Coconut milk 1: Add 1 part freshly grated coconut into a blender with 1 part hot water (some people still do this by hand!). Blend until creamy consistency is attained. Using a strainer, extract the milk. The coconut shreds remaining on the strainer will have lots of milk left, so squeeze with your hands to expel it all out. Coconut milk 2: Coconut milk 2 is made exactly like coconut milk 1. The exception is to use the remainder coconut shreds from coconut milk 1 (post juicing), add the same amount of water again, blend and then strain.
After all that trouble, why wouldn’t we just buy coconut milk from the store and add water? You definitely can but being a purist, I have to argue the flavours are enhanced with a fresh coconut, plus some arm work during lockdown is always healthy for you. But, do what’s best within your means. Food will always taste delicious, if made with the best intentions 😊
Through a cooking class in Ella, I learnt how an unripe mango could be transformed with heat and spices to produce a unique, part chutney part curry dish – doesn’t sound enticing does it? I thought so too, until I tried it!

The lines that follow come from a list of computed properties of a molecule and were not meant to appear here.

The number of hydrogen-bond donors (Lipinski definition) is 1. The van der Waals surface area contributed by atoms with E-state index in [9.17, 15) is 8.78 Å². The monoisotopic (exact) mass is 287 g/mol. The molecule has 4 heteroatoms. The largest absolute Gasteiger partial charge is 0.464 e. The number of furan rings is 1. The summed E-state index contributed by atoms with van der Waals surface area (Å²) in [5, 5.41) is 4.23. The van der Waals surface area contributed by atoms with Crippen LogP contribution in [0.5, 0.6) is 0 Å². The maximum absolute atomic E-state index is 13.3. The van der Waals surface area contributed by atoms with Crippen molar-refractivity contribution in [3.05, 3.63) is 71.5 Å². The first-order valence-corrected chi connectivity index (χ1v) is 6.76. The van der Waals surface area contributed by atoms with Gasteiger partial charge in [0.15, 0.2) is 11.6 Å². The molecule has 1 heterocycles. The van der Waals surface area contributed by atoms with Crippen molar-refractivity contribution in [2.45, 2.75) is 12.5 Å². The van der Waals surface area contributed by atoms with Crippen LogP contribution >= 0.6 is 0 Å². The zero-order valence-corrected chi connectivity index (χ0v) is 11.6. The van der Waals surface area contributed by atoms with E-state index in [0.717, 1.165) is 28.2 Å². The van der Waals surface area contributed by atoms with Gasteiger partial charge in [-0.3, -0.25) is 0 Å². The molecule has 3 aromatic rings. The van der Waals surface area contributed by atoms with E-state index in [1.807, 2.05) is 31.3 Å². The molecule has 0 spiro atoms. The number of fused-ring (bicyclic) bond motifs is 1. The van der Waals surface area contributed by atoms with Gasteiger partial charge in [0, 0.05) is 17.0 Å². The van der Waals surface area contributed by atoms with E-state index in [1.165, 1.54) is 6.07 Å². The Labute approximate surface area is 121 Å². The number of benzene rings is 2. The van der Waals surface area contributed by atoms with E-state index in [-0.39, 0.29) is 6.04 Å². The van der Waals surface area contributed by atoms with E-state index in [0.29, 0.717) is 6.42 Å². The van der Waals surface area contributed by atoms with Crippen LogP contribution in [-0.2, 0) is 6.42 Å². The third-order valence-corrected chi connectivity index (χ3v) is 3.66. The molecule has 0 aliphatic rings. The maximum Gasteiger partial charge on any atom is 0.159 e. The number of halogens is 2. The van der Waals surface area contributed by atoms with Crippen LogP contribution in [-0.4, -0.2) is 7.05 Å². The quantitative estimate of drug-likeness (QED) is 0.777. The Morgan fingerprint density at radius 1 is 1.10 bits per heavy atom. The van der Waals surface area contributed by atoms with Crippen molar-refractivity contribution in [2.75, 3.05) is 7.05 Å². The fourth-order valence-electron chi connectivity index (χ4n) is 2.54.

In a hot claypot or a deep round pot, tamper coconut oil with garlic, onion and curry leaves, fenugreek seeds and black mustard seeds. Add in the roasted curry powder but act fast to turn the stove to medium and stir as it can burn quickly. Once combined, add in green mango chunks and the ground cinnamon + cloves + cardamom. Stir everything together, then add in coconut milk 2 plus cinnamon sticks. Turn heat to low and let simmer for 10 mins or so. After the 10 mins, add in coconut milk 1 and stir now and then until boiling and the mango is soft. I’d highly recommend to make this at least 1 hour before serving, to allow the cinnamon, cloves and cardamom flavours to seep into the mango. The mango, once sour and hard transforms to a soft, mellow sweet with a small tinge of sourness only in the aftertaste.
Nishan made a mean mutton curry that I wanted to replicate in Singapore but at the time, mutton was not in sight so I went ahead with pork, still incorporating roughly the same ingredients but with an addition of English mustard as this goes really well with pork. I also used a combination of Sri Lankan and French techniques in the cooking process which I think brings optimal results. First, searing the pork to brown and allow its fat to melt into my Le Creuset (alternatively, claypot or a deep pot) and then tampering this oil with spices. I purposely used my Le Creuset to take advantage of its abilities to retain heat in the oven for a slow braise of 2 hours, resulting in tender meat and a sauce reduction perfect to be turned into a bolognaise if one desires. This is a dish to be shared so invite your family or friends over – pour over rice or pasta, indulge!